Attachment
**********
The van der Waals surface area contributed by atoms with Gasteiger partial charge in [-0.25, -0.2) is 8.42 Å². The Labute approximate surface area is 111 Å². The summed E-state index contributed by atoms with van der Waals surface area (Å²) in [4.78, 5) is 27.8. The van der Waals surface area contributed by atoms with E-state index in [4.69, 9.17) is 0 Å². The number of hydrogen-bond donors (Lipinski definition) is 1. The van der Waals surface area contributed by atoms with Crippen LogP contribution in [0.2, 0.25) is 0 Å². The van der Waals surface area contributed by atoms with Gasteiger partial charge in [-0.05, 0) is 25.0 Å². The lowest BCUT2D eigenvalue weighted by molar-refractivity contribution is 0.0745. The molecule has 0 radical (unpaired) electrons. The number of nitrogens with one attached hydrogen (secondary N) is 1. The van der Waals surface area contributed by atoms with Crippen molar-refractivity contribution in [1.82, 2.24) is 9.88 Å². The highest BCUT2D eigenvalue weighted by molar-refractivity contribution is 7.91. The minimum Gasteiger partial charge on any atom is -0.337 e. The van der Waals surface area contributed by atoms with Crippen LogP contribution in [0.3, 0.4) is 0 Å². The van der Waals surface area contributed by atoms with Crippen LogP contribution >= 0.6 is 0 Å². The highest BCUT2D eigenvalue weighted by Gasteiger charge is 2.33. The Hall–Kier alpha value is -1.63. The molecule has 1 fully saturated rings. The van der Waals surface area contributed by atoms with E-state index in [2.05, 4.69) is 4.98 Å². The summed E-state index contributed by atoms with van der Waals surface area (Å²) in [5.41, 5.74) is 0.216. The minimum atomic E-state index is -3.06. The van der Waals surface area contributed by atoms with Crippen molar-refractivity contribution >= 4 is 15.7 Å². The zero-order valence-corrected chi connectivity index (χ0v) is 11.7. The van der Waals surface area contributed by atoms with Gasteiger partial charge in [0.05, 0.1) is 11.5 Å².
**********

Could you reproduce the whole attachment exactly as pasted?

The van der Waals surface area contributed by atoms with Gasteiger partial charge in [-0.25, -0.2) is 8.42 Å². The Labute approximate surface area is 111 Å². The summed E-state index contributed by atoms with van der Waals surface area (Å²) in [4.78, 5) is 27.8. The van der Waals surface area contributed by atoms with E-state index in [4.69, 9.17) is 0 Å². The number of hydrogen-bond donors (Lipinski definition) is 1. The van der Waals surface area contributed by atoms with Crippen LogP contribution in [0.2, 0.25) is 0 Å². The van der Waals surface area contributed by atoms with Gasteiger partial charge in [-0.05, 0) is 25.0 Å². The lowest BCUT2D eigenvalue weighted by molar-refractivity contribution is 0.0745. The molecule has 0 radical (unpaired) electrons. The number of nitrogens with one attached hydrogen (secondary N) is 1. The van der Waals surface area contributed by atoms with Crippen molar-refractivity contribution in [1.82, 2.24) is 9.88 Å². The highest BCUT2D eigenvalue weighted by molar-refractivity contribution is 7.91. The minimum Gasteiger partial charge on any atom is -0.337 e. The van der Waals surface area contributed by atoms with Crippen LogP contribution in [0.3, 0.4) is 0 Å². The van der Waals surface area contributed by atoms with Crippen LogP contribution >= 0.6 is 0 Å². The highest BCUT2D eigenvalue weighted by Gasteiger charge is 2.33. The Hall–Kier alpha value is -1.63. The molecule has 1 fully saturated rings. The van der Waals surface area contributed by atoms with E-state index in [2.05, 4.69) is 4.98 Å². The summed E-state index contributed by atoms with van der Waals surface area (Å²) in [5.41, 5.74) is 0.216. The minimum atomic E-state index is -3.06. The van der Waals surface area contributed by atoms with Crippen molar-refractivity contribution >= 4 is 15.7 Å². The zero-order valence-corrected chi connectivity index (χ0v) is 11.7. The van der Waals surface area contributed by atoms with Gasteiger partial charge in [0.05, 0.1) is 11.5 Å².